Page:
The little settlement atop Cape Horn is a perpetually cold, damp collection of primitive buildings where the Chilean Navy stations one sailor and his family for a year’s duty. The young man who had just assumed the post in November had brought his schoolteacher wife and 5-year-old son with him. The boy will be homeschooled on this improbable school campus. The various structures on top of the rock massif include the snug cabin for living quarters, a little chapel, storage houses for food, fuel, weather and other scientific equipment for the tests the Navy man must perform throughout his year’s posting. The Chilean flag is painted on top of the buildings’ roofs so that there is no mistake about the fact Cape Horn is part of the half of Tierra del Fuego that belongs to Chile—not Argentina; - the two countries share the large island uneasily. There are rickety white wooden steps leading up to the top of the rock, a vertical climb of about 100 feet through tussock grasses, lichens, mosses, wild strawberry and blueberry plants, with seabirds nesting in all the ledges, cracks and crevices along the way and on the rock face all around the staircase. Supplies are brought up to the top by a pulley arrangement beside the stairs.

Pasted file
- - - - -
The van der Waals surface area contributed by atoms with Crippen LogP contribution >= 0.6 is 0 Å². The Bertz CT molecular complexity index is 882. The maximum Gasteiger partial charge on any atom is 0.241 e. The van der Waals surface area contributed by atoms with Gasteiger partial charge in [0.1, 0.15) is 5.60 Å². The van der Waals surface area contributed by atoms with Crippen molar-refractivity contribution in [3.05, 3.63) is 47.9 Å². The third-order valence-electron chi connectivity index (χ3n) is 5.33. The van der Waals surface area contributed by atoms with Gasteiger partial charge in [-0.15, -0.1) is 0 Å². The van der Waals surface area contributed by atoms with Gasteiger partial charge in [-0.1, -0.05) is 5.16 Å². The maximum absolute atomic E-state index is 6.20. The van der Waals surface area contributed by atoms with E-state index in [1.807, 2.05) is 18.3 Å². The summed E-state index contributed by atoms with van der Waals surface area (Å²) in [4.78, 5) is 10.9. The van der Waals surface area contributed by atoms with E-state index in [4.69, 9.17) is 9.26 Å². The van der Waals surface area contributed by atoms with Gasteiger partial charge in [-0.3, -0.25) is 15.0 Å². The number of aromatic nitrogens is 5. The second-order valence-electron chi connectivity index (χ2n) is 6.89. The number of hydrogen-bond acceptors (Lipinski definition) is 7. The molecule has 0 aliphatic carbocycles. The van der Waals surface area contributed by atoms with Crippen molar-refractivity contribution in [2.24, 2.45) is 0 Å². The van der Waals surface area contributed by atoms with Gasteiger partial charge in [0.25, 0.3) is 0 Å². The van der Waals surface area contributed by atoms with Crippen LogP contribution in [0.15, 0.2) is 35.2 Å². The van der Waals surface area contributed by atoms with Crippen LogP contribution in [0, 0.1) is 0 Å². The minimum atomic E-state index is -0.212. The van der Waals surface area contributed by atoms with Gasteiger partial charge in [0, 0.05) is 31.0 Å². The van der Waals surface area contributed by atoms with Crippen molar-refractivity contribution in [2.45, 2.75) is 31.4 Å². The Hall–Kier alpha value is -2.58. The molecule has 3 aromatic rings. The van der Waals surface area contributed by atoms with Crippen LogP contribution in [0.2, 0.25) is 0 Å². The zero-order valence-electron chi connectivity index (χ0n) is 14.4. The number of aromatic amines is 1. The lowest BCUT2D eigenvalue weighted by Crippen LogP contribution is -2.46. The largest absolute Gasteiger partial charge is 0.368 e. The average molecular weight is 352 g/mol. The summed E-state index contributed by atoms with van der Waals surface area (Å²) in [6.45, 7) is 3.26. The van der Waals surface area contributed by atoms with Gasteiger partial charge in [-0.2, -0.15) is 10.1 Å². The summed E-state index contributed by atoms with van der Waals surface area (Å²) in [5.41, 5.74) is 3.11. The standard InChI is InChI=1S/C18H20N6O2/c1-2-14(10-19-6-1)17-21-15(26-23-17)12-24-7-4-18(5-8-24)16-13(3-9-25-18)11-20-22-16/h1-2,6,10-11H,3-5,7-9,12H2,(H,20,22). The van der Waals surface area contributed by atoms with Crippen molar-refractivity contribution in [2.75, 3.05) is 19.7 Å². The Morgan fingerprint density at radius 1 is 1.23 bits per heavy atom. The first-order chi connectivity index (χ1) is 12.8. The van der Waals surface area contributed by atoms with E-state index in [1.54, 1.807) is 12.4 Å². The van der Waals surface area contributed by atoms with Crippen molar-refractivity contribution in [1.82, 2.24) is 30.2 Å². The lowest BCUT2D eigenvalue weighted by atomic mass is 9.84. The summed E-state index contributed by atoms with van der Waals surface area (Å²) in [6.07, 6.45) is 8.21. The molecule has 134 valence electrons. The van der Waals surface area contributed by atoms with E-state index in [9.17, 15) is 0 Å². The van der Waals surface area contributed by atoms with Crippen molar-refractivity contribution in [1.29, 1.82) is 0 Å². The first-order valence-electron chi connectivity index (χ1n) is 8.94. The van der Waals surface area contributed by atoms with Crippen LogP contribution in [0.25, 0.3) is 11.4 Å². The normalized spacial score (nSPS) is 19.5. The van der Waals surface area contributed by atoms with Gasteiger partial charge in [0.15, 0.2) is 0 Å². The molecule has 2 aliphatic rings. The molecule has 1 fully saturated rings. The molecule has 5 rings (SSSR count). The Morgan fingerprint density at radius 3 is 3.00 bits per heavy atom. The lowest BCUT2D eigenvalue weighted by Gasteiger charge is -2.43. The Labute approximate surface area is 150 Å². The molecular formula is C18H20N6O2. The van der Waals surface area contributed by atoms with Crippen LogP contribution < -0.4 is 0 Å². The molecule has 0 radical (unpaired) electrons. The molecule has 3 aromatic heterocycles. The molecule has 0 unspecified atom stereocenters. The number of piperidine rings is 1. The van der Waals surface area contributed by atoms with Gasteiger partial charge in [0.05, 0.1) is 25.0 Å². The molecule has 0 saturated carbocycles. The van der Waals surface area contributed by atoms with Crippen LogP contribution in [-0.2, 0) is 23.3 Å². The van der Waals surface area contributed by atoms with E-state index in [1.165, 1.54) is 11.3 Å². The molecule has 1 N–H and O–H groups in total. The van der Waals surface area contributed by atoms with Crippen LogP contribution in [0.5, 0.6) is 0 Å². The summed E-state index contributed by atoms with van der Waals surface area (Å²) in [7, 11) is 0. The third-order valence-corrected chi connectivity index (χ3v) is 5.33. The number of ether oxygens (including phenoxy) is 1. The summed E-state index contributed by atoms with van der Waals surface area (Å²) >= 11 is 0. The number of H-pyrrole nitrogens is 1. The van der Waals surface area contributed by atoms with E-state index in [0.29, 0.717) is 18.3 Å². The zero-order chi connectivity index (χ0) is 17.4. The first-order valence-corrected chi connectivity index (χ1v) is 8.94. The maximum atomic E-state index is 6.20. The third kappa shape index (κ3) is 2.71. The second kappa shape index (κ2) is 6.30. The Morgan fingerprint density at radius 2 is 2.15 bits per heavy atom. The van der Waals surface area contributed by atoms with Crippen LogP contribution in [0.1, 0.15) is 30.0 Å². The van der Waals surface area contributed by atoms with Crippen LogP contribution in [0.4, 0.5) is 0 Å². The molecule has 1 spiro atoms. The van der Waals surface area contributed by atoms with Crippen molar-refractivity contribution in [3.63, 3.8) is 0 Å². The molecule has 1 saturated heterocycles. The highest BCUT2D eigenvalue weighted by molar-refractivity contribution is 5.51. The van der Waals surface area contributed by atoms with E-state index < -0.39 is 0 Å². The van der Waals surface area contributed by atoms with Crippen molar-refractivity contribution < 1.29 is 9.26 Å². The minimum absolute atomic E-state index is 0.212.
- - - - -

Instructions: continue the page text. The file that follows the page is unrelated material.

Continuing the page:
Made with FlippingBook flipbook maker